by David Ackley
One by one the factories closed, in the industrial migration that seems to have become the general condition of our lives. And in Nashua, as he grew up, Philip would have felt as his nephew did, the emptiness, that “hollowed out feeling,” like an abandoned wasp's nest, fully built and substantial in form and design, but grey and empty too, that is so of towns and cities now, all over this country, and Britain and Europe as well. Where have they gone now, those factories? It is said to Asia and Mexico and Indonesia, but we wonder: to us their functions simply vanished, leaving the shell around the activity that is that hollowness, that empty nest of wasps. The work is what's missing.
There is a certain look, common to a good many of these cities and towns that reached their initial maturity with the advent of mass manufacturing, of leather in tanneries and shoe shops, and fabric in the cotton and wool textile mills in the later 19th and early 20th centuries.
Along the main street are two and three or four story buildings of brick, but a peculiarly dark and uniform deep red, ox-blood as the color is called, which seems accurate and conveys the inescapable ugliness; the windows on the upper stories are high and narrow, as if to crimp the amount of light allowed to enter. Sometimes, in lieu of shades, the top half of the window glass has been painted green, a practical and indifferent solution for offices whose tenancy seems continually transient, occupied briefly by door-to-door salesman; the private census takers of city directories; tax preparers and travelling bookkeepers or bookmakers. Inside, along warped floors and up iron-railed staircases, where the light is dim and contained, will be rows of rooms, offices, evidently, with frosted windows concealing the business within. One is put in mind of the dreary spaces occupied by Melville's “Bartleby the Scrivener,” who seems abraded halfway to the ambient powdery dust by the rub of the coarse walls, the flaking ceilings, and rippled flooring,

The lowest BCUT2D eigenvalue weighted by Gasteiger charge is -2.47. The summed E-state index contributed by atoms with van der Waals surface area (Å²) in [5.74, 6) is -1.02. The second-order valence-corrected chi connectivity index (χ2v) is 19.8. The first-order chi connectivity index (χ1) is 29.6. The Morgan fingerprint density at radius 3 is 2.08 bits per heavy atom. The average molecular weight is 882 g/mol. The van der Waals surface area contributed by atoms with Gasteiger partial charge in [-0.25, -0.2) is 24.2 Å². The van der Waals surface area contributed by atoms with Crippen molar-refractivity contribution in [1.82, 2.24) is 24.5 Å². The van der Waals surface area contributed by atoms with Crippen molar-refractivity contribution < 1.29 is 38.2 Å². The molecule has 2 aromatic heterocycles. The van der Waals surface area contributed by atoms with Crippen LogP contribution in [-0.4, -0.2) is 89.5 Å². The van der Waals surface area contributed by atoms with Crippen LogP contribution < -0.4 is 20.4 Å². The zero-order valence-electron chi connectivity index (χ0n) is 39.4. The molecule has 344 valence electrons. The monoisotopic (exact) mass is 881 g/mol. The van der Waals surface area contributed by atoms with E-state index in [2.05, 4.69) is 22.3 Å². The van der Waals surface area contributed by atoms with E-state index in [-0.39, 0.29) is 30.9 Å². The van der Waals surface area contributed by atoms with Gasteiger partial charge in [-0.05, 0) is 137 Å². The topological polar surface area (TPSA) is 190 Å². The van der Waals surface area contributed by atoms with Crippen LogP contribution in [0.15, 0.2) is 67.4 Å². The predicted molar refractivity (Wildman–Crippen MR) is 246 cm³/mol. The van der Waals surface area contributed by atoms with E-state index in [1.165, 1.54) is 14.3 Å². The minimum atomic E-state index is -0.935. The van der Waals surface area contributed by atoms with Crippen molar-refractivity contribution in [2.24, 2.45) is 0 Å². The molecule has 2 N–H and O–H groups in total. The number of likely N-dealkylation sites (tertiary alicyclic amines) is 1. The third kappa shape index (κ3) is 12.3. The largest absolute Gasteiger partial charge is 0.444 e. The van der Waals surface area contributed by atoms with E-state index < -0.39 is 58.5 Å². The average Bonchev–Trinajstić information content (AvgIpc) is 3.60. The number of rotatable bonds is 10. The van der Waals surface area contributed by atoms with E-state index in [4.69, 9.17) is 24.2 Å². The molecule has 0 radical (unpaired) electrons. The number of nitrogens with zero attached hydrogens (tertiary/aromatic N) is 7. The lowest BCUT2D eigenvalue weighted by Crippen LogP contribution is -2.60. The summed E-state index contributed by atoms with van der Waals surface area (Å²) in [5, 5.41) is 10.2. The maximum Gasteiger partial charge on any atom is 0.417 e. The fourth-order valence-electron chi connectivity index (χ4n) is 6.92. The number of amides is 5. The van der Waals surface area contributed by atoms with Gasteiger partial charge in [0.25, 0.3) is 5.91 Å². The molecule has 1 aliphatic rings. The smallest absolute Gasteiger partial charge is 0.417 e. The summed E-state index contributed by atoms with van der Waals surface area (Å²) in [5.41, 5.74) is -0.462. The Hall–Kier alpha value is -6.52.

They are almost always laid on a grid with the Main street running north south so that in most of the months of the year, say from September through May, the traverse of the sun keeps the west side of the street in shadow and the sidewalk on that side a conspicuously colder stroll.
But the thing that seems most striking and individual is the width of the Main street, which is five lanes across—a challenging trot for a jaywalker. Out of the shade of the west sidewalk, the rest of the way is sunlit, and absent much traffic, as vast and metaphysically barren as a Hopper cityscape. Here too, as with the darkened storefronts, the broken phalanxes of factory windows, the untenanted upstairs offices, is the sense of the missing. True enough; down the middle of the street once ran the companionable trolleys, a democratic ride from the outskirts to the center and back which stopped running in the ‘30's when car ownership became commonplace, and the need of factory hands and clerks for cheap transportation to the center dried up along with their jobs.